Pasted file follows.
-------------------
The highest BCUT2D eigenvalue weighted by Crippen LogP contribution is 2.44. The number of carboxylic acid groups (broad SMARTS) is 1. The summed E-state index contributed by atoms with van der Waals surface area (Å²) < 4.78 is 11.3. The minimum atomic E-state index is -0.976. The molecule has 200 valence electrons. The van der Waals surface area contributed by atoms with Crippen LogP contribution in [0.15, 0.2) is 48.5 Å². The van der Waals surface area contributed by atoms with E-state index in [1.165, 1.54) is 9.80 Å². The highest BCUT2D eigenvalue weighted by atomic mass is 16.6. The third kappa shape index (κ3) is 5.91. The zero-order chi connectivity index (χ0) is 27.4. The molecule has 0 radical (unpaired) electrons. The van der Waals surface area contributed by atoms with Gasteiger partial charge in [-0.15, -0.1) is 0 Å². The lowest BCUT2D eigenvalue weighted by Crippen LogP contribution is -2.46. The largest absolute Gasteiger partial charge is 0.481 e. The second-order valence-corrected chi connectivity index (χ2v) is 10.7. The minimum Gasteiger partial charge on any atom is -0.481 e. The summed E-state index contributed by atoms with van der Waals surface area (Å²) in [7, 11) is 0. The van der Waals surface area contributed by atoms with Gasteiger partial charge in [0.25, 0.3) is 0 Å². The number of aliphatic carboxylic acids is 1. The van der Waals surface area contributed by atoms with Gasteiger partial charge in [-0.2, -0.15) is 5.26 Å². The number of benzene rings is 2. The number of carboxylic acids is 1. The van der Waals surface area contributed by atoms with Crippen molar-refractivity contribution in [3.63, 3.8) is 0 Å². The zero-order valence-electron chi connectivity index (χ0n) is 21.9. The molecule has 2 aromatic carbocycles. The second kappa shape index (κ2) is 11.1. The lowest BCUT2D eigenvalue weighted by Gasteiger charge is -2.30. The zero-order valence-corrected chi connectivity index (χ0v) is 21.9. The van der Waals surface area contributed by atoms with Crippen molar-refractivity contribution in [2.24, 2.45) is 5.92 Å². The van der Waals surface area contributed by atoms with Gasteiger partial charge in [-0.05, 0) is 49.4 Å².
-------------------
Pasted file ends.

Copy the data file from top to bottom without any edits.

The highest BCUT2D eigenvalue weighted by Crippen LogP contribution is 2.44. The number of carboxylic acid groups (broad SMARTS) is 1. The summed E-state index contributed by atoms with van der Waals surface area (Å²) < 4.78 is 11.3. The minimum atomic E-state index is -0.976. The molecule has 200 valence electrons. The van der Waals surface area contributed by atoms with Crippen LogP contribution in [0.15, 0.2) is 48.5 Å². The van der Waals surface area contributed by atoms with E-state index in [1.165, 1.54) is 9.80 Å². The highest BCUT2D eigenvalue weighted by atomic mass is 16.6. The third kappa shape index (κ3) is 5.91. The zero-order chi connectivity index (χ0) is 27.4. The molecule has 0 radical (unpaired) electrons. The van der Waals surface area contributed by atoms with Gasteiger partial charge in [-0.15, -0.1) is 0 Å². The lowest BCUT2D eigenvalue weighted by Crippen LogP contribution is -2.46. The largest absolute Gasteiger partial charge is 0.481 e. The second-order valence-corrected chi connectivity index (χ2v) is 10.7. The minimum Gasteiger partial charge on any atom is -0.481 e. The summed E-state index contributed by atoms with van der Waals surface area (Å²) in [7, 11) is 0. The van der Waals surface area contributed by atoms with Gasteiger partial charge in [0.25, 0.3) is 0 Å². The number of aliphatic carboxylic acids is 1. The van der Waals surface area contributed by atoms with Gasteiger partial charge in [-0.2, -0.15) is 5.26 Å². The number of benzene rings is 2. The number of carboxylic acids is 1. The van der Waals surface area contributed by atoms with Crippen molar-refractivity contribution in [3.63, 3.8) is 0 Å². The zero-order valence-electron chi connectivity index (χ0n) is 21.9. The molecule has 2 aromatic carbocycles. The second kappa shape index (κ2) is 11.1. The lowest BCUT2D eigenvalue weighted by Gasteiger charge is -2.30. The zero-order valence-corrected chi connectivity index (χ0v) is 21.9. The van der Waals surface area contributed by atoms with Crippen molar-refractivity contribution in [2.24, 2.45) is 5.92 Å². The van der Waals surface area contributed by atoms with Gasteiger partial charge in [-0.05, 0) is 49.4 Å².